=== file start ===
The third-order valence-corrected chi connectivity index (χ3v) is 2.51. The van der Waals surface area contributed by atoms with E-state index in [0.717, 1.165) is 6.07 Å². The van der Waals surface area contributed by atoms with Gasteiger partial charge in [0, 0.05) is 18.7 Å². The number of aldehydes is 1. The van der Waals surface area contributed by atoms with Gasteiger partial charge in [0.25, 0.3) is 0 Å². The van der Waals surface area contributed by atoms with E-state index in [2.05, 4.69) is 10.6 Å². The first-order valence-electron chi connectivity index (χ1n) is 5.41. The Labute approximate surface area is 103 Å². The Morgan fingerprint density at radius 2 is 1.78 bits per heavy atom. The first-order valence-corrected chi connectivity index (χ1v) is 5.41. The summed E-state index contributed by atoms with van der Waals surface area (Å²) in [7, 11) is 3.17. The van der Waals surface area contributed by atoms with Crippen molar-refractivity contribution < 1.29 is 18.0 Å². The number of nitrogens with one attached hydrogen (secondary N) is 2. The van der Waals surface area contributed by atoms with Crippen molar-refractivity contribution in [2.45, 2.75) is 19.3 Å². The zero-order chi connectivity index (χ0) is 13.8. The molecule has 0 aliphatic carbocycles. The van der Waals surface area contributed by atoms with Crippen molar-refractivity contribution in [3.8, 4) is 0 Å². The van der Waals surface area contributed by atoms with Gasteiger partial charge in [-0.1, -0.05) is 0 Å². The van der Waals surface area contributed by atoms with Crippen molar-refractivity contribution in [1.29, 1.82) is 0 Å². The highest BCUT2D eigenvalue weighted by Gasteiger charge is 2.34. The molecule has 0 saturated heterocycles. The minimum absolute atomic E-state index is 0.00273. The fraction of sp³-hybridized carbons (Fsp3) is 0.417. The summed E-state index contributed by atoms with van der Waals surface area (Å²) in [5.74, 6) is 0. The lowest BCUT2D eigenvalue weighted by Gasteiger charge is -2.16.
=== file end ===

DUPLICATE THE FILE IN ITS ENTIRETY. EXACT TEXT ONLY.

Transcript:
The third-order valence-corrected chi connectivity index (χ3v) is 2.51. The van der Waals surface area contributed by atoms with E-state index in [0.717, 1.165) is 6.07 Å². The van der Waals surface area contributed by atoms with Gasteiger partial charge in [0, 0.05) is 18.7 Å². The number of aldehydes is 1. The van der Waals surface area contributed by atoms with Gasteiger partial charge in [0.25, 0.3) is 0 Å². The van der Waals surface area contributed by atoms with E-state index in [2.05, 4.69) is 10.6 Å². The first-order valence-electron chi connectivity index (χ1n) is 5.41. The Labute approximate surface area is 103 Å². The Morgan fingerprint density at radius 2 is 1.78 bits per heavy atom. The first-order valence-corrected chi connectivity index (χ1v) is 5.41. The summed E-state index contributed by atoms with van der Waals surface area (Å²) in [7, 11) is 3.17. The van der Waals surface area contributed by atoms with Crippen molar-refractivity contribution < 1.29 is 18.0 Å². The number of nitrogens with one attached hydrogen (secondary N) is 2. The van der Waals surface area contributed by atoms with Crippen molar-refractivity contribution in [2.45, 2.75) is 19.3 Å². The zero-order chi connectivity index (χ0) is 13.8. The molecule has 0 aliphatic carbocycles. The van der Waals surface area contributed by atoms with Crippen molar-refractivity contribution in [3.8, 4) is 0 Å². The van der Waals surface area contributed by atoms with Gasteiger partial charge in [-0.1, -0.05) is 0 Å². The van der Waals surface area contributed by atoms with Crippen molar-refractivity contribution in [1.29, 1.82) is 0 Å². The highest BCUT2D eigenvalue weighted by Gasteiger charge is 2.34. The molecule has 0 saturated heterocycles. The minimum absolute atomic E-state index is 0.00273. The fraction of sp³-hybridized carbons (Fsp3) is 0.417. The summed E-state index contributed by atoms with van der Waals surface area (Å²) in [5.74, 6) is 0. The lowest BCUT2D eigenvalue weighted by Gasteiger charge is -2.16.